For its nuanced treatment of hefty themes like guilt, redemption, loss and forgiveness, Rectify earned a 2014 Peabody Award. But the series' subtle approach to drama has yet to generate big ratings. "There's a pressure in modern storytelling to not lose the audience's attention and borne out of that fear is a kind of sensationalism," observes McKinnon. "Multi-taskers might find that form of storytelling soothing and re-assuring because if you're making dinner and you miss something, they'll repeat exposition in a couple of minutes and you'll be completely caught up with the story."

By contrast, Rectify, filmed an hour south of Atlanta, in Griffin, Georgia, requires viewers to pick up on awkward pauses, lingering looks and evasive dialogue. "You have to pay attention in a different way with our show because there's a lot that's left unspoken," says McKinnon. "In real-life conversations and relationships, we don't always say what we mean and we don't always mean what we say, which makes us as human beings both confounding and interesting. I talk all the time about subtext with the writers and the actors and the directors and the editors. We're always questioning if we're saying too much or saying too little, because its hard to find the right balance."

Small Town, Big Ideas

Accent and plotline particulars, including a season three "Banishment" plot twist based on actual Georgia law, may be rooted in southern culture, but Rectify also draws mythic power from its small town backdrop. Distinct from a show like season two of True Detective, which traffics in the anonymity of Los Angeles' freeway sprawl, Rectify revives the notion of an old-fashioned community where everybody knows everybody.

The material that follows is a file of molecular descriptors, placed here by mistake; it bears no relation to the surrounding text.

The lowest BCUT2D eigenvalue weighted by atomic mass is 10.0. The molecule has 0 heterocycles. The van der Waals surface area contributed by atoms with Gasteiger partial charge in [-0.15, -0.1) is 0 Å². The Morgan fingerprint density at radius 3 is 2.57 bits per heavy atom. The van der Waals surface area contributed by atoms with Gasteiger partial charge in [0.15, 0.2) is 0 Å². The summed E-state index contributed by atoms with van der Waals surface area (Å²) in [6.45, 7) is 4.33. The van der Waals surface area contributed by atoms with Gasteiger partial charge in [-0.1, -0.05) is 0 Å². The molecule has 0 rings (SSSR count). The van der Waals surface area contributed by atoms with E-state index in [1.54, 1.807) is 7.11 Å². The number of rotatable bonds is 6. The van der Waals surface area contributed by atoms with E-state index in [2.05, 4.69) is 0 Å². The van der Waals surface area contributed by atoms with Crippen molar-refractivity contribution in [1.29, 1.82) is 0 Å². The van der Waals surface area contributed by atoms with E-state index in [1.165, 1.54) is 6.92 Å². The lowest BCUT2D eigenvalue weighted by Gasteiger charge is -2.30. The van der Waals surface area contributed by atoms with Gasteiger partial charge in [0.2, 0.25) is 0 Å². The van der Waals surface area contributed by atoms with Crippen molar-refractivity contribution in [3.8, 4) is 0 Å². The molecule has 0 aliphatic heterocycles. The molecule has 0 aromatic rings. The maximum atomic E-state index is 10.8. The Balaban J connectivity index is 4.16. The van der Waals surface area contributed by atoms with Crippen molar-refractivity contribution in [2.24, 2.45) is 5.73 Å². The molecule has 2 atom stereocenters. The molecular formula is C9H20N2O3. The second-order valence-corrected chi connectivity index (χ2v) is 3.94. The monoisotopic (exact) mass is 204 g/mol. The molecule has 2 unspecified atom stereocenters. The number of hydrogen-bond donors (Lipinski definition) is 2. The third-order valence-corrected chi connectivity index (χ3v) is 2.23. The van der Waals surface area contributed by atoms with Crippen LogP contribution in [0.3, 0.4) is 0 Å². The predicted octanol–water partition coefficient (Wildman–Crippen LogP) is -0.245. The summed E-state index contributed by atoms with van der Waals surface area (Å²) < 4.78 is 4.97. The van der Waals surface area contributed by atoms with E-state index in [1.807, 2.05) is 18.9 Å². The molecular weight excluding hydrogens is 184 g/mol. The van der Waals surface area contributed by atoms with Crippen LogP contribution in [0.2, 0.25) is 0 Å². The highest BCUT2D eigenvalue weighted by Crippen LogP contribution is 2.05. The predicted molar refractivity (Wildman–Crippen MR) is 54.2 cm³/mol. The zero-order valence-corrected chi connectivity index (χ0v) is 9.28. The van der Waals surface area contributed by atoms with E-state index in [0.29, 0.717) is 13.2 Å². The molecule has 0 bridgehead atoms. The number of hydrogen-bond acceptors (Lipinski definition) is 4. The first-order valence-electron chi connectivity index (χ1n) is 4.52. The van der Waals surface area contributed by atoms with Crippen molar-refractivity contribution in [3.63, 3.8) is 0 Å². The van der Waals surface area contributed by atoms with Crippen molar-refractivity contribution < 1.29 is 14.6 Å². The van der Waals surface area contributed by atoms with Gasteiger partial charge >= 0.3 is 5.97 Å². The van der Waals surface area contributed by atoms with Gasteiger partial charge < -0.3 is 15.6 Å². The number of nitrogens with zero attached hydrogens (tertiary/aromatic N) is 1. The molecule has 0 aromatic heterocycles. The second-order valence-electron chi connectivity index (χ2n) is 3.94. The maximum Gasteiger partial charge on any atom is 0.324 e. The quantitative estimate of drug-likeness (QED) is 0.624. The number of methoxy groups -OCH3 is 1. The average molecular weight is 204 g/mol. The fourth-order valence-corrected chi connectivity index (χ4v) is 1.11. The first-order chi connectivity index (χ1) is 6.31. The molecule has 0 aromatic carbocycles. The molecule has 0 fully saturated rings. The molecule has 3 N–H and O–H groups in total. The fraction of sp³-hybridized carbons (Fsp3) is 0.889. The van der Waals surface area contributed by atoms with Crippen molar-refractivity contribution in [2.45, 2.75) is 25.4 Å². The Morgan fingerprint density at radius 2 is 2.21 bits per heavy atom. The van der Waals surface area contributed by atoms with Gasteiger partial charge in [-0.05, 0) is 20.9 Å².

"The idea of a village is very important to the show," McKinnon says. "In a small town, people know your parents, your grandparents, they know the tragedies in your life, and that affects all elements of your storytelling including the pace. When you're in your car and you're yelling at someone in Los Angeles, you're probably not going to run into them at a restaurant later, whereas in Adel, Georgia, where I grew up, you probably know that person so you don't yell at them. Because if you do, there's going to be repercussions. When I go back home, my internal rhythms start slowing down. That's partly southern culture, but it's also partly about living in a small town."

As season three tracks reaction to Daniel's plea deal confession, Rectify continues to wrestle with big questions about crime and punishment that resonate well beyond the Georgia state line. "Daniel being banished seemed to us like a great story device and the whole series in some ways has this ancient quality," McKinnon explains. "It's about the person who is marked in the village, like in 'The Scarlet Letter' or whatever. Dialect aside, there's an exploration of the human condition at the center of our story, and that's not just southern. That's universal."

Featured image: Aden Young stars as Daniel Holden in 'Rectify.' Courtesy Sundance TV


Hugh Hart

Hugh Hart has covered movies, television and design for the New York Times, Los Angeles Times, Wired and Fast Company. Formerly a Chicago musician, he now lives in Los Angeles with his dog-rescuing wife Marla and their Afghan Hound.